AYESHA GREEN (courtesy Jhana Millers Gallery)
NIKAU HINDIN
PĀNiA! (courtesy Mokopōpaki)
FIONA PARDINGTON (courtesy Starkwhite)

Director Tim Melville explains the genesis of the gallery’s 2020 opening exhibition, Release the Stars.

“When photographer Dr Fiona Pardington (Ngai Tahu, Kati Mamoe, Ngati Kahungunu, Clan Cameron of Erracht) selected Ayesha Green’s painting Nana’s Birthday (A Big Breath) as the winner of the 2019 Waikato Contemporary Art Award I had a reaction to the artwork that caught me by surprise.

Nana’s Birthday (A Big Breath) showed mokopuna with a range of skin colours helping their Great-Grandmother blow out her Birthday candles, summarising, as Pardington remarked, “a long life of nurturing and the simple life shared by families everywhere”. Ayesha Green herself (Kaai Tahu, Ngati Kahungunu) described it as “an exhale of generations [referencing] the infinity of whakapapa and the creation legend of Tāne breathing life into the first woman”. Green’s painting was a cross-cultural mash-up in terms of both style and content. It featured neither koru nor kowhaiwhai yet its Maori wairua was unmistakeable. It slammed me in the heart and it made me wonder. Who are some of the other Maori artists whose work feels Maori but doesn’t always look Maori? Who are some of the others whose practice doesn’t necessarily include the iconography that many understand as signifying ‘authentic’ Maori art? And if you were able to put some of these artists together what might an exhibition look like?

TMG artists STAR GOSSAGE (Ngati Wai, Ngati Ruanui), RUSS FLATT (Ngati Kahungunu) and HIRIA ANDERSON (Rereahu, Ngati Maniapoto, Ngati Apakura) were immediately interested when we talked about it. I hoped that FIONA PARDINGTON and AYESHA GREEN would say yes, and they did. Emboldened, I approached BRETT GRAHAM (Ngati Koroki Kahukura, Tainui), NIKAU HINDIN (Ngapuhi, Te Rarawa) and the anonymous artist PĀNiA! and was thrilled to get their agreement also. We had a show.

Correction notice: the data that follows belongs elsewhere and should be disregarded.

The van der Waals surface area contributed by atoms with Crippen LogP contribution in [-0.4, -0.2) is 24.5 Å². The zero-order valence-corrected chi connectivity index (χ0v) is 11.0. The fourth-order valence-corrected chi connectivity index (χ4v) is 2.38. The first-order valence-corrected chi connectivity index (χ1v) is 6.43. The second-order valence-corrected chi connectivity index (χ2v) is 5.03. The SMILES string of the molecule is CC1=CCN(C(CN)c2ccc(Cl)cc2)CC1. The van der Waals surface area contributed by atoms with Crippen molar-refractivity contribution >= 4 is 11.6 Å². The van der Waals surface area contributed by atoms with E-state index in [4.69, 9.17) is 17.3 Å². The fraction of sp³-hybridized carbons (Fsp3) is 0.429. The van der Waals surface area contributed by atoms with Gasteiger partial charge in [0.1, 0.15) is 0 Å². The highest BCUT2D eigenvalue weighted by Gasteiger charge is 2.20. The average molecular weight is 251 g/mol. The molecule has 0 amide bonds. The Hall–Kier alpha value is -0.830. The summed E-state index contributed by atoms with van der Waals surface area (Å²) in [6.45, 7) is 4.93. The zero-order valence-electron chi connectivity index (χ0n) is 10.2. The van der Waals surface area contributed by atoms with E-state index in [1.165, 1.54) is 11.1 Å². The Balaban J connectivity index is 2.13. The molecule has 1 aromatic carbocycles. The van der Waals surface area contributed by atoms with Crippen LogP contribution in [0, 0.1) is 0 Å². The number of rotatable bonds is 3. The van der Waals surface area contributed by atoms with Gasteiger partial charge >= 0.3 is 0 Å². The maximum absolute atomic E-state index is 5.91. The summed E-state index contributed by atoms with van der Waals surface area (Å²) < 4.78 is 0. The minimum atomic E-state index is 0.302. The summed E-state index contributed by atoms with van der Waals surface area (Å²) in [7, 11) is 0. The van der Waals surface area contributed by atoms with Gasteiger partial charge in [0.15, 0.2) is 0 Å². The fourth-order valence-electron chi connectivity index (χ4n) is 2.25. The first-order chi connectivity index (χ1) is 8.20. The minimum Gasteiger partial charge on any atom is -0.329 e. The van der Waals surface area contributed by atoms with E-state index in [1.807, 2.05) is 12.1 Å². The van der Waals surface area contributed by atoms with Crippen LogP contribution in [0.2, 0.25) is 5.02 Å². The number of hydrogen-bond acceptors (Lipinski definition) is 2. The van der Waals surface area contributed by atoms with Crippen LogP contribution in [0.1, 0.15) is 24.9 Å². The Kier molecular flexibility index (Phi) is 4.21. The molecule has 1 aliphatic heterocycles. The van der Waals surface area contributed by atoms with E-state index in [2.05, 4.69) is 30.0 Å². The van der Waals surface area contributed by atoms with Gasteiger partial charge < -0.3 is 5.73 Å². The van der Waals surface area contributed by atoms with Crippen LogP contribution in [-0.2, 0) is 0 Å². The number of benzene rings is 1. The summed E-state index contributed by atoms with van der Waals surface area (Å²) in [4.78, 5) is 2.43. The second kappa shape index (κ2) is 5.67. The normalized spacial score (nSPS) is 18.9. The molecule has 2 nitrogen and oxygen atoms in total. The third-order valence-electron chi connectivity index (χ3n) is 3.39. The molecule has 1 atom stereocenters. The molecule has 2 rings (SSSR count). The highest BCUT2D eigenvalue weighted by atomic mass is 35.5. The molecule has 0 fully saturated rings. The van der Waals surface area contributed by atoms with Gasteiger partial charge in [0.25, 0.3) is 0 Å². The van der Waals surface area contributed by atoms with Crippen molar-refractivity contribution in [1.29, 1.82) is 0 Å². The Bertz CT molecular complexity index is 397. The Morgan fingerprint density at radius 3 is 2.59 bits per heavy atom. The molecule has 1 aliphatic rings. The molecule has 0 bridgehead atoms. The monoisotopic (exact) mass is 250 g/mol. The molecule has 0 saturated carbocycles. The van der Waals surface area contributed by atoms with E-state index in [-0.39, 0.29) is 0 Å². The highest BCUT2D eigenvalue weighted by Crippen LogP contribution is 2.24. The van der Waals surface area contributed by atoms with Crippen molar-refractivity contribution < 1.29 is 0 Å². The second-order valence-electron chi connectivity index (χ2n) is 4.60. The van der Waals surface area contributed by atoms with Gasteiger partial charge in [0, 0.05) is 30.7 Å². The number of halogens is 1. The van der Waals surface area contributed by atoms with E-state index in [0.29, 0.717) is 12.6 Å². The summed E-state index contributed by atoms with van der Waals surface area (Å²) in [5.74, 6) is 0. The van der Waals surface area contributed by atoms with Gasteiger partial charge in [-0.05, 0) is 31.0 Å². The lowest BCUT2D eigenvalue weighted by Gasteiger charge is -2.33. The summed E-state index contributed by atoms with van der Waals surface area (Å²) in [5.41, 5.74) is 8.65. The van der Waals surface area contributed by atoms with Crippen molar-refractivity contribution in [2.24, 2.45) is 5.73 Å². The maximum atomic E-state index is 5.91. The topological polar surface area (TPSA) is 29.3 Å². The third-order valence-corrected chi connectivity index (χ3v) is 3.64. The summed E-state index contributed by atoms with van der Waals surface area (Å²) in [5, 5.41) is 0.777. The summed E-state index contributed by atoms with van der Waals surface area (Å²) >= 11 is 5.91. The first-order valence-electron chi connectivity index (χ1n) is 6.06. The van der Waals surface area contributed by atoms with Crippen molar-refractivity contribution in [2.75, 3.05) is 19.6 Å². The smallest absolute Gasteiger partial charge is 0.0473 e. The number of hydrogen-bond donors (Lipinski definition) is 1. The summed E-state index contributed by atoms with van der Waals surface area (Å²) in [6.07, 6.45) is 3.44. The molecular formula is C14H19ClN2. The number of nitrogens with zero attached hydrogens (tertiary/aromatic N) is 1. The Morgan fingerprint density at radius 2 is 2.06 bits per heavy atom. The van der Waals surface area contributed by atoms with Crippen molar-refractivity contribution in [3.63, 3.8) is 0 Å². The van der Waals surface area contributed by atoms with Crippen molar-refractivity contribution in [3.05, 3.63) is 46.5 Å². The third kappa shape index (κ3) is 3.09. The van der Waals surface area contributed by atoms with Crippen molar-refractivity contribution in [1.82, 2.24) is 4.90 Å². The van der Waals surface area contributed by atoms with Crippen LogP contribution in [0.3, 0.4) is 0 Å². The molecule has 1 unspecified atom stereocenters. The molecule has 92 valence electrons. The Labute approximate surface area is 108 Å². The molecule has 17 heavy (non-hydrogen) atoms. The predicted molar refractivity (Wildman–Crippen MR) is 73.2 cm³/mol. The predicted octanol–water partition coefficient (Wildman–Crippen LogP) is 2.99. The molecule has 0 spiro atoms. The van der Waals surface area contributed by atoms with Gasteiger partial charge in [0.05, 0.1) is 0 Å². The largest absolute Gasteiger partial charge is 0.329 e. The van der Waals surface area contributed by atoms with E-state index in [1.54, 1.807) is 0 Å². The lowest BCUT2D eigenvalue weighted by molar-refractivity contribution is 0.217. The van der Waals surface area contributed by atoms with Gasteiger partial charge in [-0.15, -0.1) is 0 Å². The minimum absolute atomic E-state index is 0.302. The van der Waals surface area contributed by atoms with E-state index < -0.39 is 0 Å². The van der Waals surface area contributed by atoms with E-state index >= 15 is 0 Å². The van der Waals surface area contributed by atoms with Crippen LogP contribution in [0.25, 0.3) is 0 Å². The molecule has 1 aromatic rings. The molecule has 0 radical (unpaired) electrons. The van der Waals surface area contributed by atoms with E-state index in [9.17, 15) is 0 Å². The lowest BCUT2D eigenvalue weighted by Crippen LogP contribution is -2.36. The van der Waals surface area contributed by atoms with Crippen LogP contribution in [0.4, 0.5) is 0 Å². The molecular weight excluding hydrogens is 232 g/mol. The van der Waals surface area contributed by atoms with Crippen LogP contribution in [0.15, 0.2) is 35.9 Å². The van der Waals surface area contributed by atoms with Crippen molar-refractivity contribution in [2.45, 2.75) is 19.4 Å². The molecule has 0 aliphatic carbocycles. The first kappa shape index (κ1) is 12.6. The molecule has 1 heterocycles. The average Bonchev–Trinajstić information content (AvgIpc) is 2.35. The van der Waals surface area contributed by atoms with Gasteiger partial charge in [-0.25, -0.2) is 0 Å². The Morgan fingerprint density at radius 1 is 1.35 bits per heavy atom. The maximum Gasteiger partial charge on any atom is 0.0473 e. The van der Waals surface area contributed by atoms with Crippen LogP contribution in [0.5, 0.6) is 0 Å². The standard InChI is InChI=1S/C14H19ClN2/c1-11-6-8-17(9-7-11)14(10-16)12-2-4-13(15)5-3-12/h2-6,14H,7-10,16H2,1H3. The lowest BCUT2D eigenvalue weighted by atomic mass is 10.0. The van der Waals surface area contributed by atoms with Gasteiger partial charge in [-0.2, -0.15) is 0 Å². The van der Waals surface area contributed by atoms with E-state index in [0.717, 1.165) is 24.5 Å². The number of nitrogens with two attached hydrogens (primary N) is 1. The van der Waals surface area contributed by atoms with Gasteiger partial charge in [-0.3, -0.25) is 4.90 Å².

The exhibition’s title Release the Stars comes from a 2007 Rufus Wainwright album inspired – the musician explains – by a wish to start “opening up and following impulses” and by “the fact that it’s time to get out there and be part of the solution”. Wainwright’s goals resonated with me. After 12 years Tim Melville Gallery is finding its voice and, despite having much still to learn, I feel a responsibility as a Maori gallerist (Te Arawa, Te Atiawa) to try and represent a Maori world-view to our predominantly European audience of friends and supporters. How can we build bridges? How can we encourage connection? And, going further, how can we explore and celebrate indigenous relationships within Te Moana-nui-a-Kiwa and with our Iwi Moemoea cousins across the water in Australia?

This February, as another Waitangi Day looms and the complex and shifting relationships between Maori and Pakeha are foregrounded once again, we are proud to be able to present an exhibition by eight artists whose work speaks powerfully and insistently about being Maori, today, in 21st Century Aotearoa.

The exhibition will be opened by Pita Turei (Ngai Tai ki Tamaki, Ngati Paoa, Nga Rauru Kiitahi).

Nau mai, Haere mai! ”

Photography: Kallan MacLeod